alexa Chronic Myelogenous Leukaemia |OMICS International| Chemotherapy: Open Access

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Chronic Myelogenous Leukaemia

Chronic Myeloid Leukemia (CML) is a clonal disorder of the hematopoietic stem cell caused by the BCR-ABL receptor tyrosinekinase. The hallmark of CML is Philadelphia (Ph) chromosome. The Philadelphia chromosome (Ph) is a shortened of chromosome 22 which is due to reciprocal translocation of chromosome 9 and 22. This translocation leads to formation of the BCR-ABL fusion oncogene gene, the protein product of which (p210, p190 and rarely p230) has constitutive tyrosine kinase activity implicated in the pathogenesis of the disease. Chronic Myelogenous Leukemia (CML) has a typical progressive course with transition from the chronic phase to the terminal blast crisis phase. The mechanisms that lead to disease progression have yet to be elucidated. Inactivation of P16 (INK4a) Gene by Promoter Hypermethylation is Associated with Disease Progression in Chronic Myelogenous Leukaemia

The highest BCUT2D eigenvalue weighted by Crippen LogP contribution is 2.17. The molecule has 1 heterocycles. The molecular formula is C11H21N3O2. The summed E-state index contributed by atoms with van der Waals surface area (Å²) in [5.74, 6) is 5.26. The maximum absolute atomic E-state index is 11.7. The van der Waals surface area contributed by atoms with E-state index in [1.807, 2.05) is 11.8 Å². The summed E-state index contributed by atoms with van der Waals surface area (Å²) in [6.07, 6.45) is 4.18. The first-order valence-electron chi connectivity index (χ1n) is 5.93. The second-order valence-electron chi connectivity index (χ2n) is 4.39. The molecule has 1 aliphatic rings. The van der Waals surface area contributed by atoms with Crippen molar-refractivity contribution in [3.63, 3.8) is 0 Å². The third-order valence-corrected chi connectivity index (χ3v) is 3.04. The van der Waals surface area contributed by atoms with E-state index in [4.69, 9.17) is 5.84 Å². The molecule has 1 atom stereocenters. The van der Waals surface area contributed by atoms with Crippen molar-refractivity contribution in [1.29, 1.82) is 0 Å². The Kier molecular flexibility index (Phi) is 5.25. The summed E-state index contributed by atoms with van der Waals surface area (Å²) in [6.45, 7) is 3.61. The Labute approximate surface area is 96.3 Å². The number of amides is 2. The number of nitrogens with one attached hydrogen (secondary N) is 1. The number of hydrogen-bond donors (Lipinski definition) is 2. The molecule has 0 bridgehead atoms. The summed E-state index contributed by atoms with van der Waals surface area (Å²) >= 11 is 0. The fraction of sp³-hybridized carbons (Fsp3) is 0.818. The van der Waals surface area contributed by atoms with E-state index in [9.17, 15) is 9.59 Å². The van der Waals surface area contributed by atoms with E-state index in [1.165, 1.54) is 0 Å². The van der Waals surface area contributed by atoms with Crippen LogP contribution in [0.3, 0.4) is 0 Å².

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Last date updated on June, 2014

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